It was accepted for publication, I think, around 2004, well before the 9/11 Commission report came out, but they did not make any reference to it. I am not sure if they knew or didn't know about it, but my guess would be that they would have been informed that that study had been done.

Now the 9/11 Commission made its reports and said that they did investigations throughout the financial world, I mean not just only in the United States but also abroad, and not just in put option trading but in other financial instruments, and they concluded that they could not find any evidence of irregular financial transactions.
In its report, only two cases are actually cited, the two cases that Poteshman had studied and written about, namely in American Airlines put option trading and United Airlines. However, the commission provided almost no direct evidence of what its finding was, but rather just made assertions. So what the 9/11 Commission said is basically worthless because it didn't give us any evidence for its statement.

The drama is magnified when two more studies were done which again confirmed that insider trading took place. Where it also gets dramatic is that in 2009, some parts of the investigation fed into the 9/11 Commission were released, and frankly I have to tell you that at least for American Airlines the report is convincing that there wasn't insider trading in American Airlines.

I say this not because it changes the final result very much, but I think it is a deep warning to everybody working on these kind of issues that these issues are complicated, and that in the final analysis the government has the data and has knowledge we don't have - so some of what we are doing is based upon hard facts, but some of it speculates around things we don't have the hard facts about.

LS: And then the label "conspiracy theorist" raises its ugly head very fast when you do speculate.

PZ: Yes, and that's why I am not interested in speculating. I try to say truthfully whatever I discover. For example, Poteshman's results were never a certainty, they were always stated as a high probability. But from an econometric point of view when you get results which have a probability of 99% you take them very seriously.

And that leads us to something else. I have enough experience in econometric issues which were controversial to know that typically, when you got controversial results, somebody else comes along with a series of objections to the methodology that you have used and you get a big controversy.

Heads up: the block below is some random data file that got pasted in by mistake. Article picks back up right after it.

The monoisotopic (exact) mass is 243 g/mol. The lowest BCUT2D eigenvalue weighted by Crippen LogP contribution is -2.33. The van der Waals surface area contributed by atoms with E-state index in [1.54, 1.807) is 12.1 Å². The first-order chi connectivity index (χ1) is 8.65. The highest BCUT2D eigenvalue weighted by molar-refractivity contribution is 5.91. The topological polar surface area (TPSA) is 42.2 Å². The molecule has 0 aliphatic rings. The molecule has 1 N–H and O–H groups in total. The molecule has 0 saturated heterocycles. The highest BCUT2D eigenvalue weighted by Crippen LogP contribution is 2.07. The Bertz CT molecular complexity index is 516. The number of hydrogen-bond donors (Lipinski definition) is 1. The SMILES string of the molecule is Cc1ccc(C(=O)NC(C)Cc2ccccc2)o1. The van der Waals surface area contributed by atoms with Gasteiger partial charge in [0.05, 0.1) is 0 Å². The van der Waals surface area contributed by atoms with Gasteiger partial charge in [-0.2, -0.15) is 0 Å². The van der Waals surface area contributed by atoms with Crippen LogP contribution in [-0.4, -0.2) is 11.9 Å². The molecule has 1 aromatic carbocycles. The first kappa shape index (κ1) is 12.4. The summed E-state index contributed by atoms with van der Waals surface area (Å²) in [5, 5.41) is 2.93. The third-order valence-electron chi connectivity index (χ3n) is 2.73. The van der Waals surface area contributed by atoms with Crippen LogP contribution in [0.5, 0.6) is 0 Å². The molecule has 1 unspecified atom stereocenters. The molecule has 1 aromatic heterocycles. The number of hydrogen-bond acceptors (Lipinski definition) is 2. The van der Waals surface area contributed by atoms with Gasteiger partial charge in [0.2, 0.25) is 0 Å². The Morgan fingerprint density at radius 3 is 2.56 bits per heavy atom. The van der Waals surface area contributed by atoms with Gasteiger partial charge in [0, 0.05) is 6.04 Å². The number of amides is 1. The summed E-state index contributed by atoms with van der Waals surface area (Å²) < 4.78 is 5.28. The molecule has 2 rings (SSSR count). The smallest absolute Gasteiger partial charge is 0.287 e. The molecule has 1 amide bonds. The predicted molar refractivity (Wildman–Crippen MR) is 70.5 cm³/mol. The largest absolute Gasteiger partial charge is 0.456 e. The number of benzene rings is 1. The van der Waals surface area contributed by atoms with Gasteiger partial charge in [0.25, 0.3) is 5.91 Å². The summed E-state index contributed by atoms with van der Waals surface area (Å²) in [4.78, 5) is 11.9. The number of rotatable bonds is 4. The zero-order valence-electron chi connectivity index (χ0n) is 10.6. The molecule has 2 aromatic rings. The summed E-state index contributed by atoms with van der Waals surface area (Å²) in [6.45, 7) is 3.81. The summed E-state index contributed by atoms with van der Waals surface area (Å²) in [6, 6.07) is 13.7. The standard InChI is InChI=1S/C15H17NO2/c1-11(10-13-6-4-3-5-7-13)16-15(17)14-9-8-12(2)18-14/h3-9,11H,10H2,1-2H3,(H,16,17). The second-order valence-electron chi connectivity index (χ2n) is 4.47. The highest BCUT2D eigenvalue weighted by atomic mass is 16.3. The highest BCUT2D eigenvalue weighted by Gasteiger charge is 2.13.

No one ever responded to Poteshman's article from a critical perspective, and this is very curious. It's a major piece of work, and he got the data actually from the Chicago Board Option Exchange [CBOE] in a way that the rest of us don't have; he got confidential data for his work.

I suspect that the CBOE wanted to find out if a methodology could be developed which would be useful for checking into insider trading in other incidents, not only in this one, and I think that's why the CBOE gave him the data. Whatever the reason is, he had data the rest of us don't have. So it really was something to investigate further, but his work was never challenged. And then we get two other papers which actually more than reinforced what Poteshman said.

One of those papers came from two professors and a graduate student at the University of Wisconsin-Madison, who studied abnormal trading in the S&P 500 index options prior to the 9/11 attacks. [3] Their study came to the conclusion that there was a high probability of insider trading in S&P 500 index options prior to September 11.

What is very interesting about their results is that the underlying reports that were made available to the 9/11 Commission (which we didn't see until later) say that they could not examine the S&P 500 index options because trading in it is too extensive. Now why that becomes interesting is because the 9/11 Commission report had said that they made a wide-ranging study and they found no evidence of any sort of financial irregularities before 9/11, but also said the S&P 500 index options couldn't even be investigated - so the commission is kind of contradicting itself. And more than that, when some did investigate the S&P 500 index options, they find out that in fact it did have abnormal trading before 9/11, with high probability.

Continued 1 2 3






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(24 hours to 11:59pm ET, Apr 25, 2012)